We’ve been back a little more than a week now from a wonderful exploration of the Dolomites with Greentours. We spent our days walking through meadows or scrambling up rocky cliffs finding hundreds of species of wildflowers in bloom.
The whole experience was a reminder of why alpines are so captivating for gardeners all over the world. Their relatively short growing season and difficult exposed conditions has produced adaptations characterized by rapid abundant flowering from compact plants that are often nestled in or on rocks where many other plants cannot grow. Of course it doesn’t hurt that the scenery is glorious whenever you take the time to look up from the plants.
The trick is to learn where to look for the different species. Meadows are often filled with various small ground orchids in the same way we would expect to see dandelions in Maryland. Potentilla, Sage, Thyme, and Ranunculus are abundant.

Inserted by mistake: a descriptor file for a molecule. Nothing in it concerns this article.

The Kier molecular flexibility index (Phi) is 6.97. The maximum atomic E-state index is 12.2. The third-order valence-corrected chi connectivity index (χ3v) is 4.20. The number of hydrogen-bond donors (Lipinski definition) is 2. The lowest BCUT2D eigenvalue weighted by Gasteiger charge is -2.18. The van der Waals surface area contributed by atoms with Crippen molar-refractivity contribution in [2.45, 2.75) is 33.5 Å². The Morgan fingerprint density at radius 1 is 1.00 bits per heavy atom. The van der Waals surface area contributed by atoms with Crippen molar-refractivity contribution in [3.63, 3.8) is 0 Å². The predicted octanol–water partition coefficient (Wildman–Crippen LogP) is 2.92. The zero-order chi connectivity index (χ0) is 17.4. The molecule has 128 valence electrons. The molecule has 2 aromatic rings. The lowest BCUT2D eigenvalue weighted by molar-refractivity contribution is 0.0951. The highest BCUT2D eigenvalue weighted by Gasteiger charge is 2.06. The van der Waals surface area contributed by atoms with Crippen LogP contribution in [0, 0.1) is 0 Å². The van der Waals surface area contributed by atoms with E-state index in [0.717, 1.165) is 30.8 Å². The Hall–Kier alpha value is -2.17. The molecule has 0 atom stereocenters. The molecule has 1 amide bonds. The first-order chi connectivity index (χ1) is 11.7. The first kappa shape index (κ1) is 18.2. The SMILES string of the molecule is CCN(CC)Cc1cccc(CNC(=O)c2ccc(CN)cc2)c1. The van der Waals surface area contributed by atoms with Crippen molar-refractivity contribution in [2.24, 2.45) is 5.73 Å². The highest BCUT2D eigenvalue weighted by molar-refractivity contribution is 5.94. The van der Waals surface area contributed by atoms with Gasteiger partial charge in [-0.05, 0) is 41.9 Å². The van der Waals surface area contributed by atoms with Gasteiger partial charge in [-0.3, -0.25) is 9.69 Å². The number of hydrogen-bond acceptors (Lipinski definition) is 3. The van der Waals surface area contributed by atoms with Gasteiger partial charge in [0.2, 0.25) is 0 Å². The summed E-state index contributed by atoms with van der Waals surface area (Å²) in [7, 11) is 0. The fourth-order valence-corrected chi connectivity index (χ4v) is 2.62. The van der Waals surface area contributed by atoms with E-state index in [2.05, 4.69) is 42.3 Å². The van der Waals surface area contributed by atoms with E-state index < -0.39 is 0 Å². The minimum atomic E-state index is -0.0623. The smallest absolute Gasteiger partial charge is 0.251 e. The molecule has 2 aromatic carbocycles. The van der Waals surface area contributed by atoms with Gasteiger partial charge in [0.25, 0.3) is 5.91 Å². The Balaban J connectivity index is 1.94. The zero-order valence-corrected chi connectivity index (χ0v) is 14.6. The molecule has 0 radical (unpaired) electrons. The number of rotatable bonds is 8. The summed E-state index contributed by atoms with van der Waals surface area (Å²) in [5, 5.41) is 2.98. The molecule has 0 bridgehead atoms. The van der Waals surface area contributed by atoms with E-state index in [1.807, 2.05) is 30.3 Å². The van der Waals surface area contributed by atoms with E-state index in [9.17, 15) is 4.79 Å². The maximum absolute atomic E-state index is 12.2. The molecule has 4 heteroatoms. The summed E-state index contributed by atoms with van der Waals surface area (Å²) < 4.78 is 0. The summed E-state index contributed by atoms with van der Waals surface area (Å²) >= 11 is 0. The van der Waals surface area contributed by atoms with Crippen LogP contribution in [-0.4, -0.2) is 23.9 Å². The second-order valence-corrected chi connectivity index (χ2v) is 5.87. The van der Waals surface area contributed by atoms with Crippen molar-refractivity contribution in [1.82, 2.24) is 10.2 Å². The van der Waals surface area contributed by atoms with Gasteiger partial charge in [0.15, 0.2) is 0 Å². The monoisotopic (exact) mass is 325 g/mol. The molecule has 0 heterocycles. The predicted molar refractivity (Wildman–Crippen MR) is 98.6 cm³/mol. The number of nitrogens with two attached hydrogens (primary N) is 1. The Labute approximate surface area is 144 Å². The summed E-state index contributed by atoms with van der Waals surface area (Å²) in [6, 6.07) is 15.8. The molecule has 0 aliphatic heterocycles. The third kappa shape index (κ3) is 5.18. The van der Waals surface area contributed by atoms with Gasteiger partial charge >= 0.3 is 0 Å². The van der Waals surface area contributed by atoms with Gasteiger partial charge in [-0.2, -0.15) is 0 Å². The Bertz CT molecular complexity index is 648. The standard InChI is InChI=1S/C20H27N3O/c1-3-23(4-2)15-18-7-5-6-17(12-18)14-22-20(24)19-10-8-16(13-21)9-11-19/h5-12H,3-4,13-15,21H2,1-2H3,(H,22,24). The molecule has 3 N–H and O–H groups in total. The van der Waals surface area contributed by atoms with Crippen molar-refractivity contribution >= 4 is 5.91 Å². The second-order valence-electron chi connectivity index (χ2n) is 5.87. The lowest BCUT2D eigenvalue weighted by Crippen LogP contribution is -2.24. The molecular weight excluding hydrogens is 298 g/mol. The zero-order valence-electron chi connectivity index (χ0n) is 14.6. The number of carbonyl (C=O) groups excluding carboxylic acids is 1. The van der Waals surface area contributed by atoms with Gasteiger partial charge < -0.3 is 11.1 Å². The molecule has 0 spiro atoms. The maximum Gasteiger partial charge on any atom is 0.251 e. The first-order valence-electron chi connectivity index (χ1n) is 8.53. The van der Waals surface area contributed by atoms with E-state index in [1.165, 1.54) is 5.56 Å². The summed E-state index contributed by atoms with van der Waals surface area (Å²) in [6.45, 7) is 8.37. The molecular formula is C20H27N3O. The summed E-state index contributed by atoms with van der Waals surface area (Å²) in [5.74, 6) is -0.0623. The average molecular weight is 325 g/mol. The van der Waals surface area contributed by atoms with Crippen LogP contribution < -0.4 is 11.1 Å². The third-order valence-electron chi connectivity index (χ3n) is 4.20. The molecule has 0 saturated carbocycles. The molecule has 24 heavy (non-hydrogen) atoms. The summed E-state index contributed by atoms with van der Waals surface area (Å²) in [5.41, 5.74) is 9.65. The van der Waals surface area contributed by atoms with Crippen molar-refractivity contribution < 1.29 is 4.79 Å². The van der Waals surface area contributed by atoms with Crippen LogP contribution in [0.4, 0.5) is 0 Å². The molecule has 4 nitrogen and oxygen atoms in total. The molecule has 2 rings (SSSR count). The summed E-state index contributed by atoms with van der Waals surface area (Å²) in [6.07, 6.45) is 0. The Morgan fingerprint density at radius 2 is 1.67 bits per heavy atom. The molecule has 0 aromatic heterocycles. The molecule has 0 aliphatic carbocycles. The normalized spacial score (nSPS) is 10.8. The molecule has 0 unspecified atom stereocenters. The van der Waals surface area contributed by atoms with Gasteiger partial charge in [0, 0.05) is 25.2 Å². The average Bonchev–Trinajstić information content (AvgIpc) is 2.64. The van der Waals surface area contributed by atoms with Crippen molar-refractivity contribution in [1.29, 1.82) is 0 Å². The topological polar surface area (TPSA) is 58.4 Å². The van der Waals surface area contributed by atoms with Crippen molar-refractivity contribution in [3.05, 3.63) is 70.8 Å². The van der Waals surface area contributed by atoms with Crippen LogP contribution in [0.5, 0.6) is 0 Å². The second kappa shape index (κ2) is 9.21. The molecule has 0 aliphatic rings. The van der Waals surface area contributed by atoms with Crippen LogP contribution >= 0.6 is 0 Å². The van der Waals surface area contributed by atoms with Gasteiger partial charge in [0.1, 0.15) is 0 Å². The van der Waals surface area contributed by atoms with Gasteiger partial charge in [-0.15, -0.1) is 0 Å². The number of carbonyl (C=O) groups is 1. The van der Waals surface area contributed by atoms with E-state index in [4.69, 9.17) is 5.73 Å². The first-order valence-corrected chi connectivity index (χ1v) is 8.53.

The interplay with the rocks mean that you often seek out rocks in a field to see what has colonized the rocks. Of course Saxifrages are particularly good at this.
But in between you find other treasures like the famous Edelweiss.
The Rampions were a particular favorite of mine. The Round-headed Rampion was found in many locations.
And on three occasions we came upon the famous Devil’s Claw in flower. This alpine flower is found only in Italy, Austria, and Slovenia and we were fortunate to actually be there when it was flowering.
The Physoplexis seemed happiest when growing on a cliff face. It immediately produced a question in our group which apparently has been a serious question for botanists. Namely, how does the Devil’s Claw get pollinated?
Another particularly beautiful flower, like the Rampions, is also in the Campanula family.
Mostly we explored the areas around the mountain passes, but we also got to higher elevations on two occasions. One I wrote about on the previous posting and the other was on the next to the last day when we took a ski lift up to the shoulder of Marmolada at 8500 ft. The ground at the top is all scree below the snowline and at first you would conclude there is nothing gowing there.
But on closer inspection you see that many things thrive in the scree.
Especially prevalent was the Round-leaved Pennycress which seemingly colonizes every spot where someone else is not…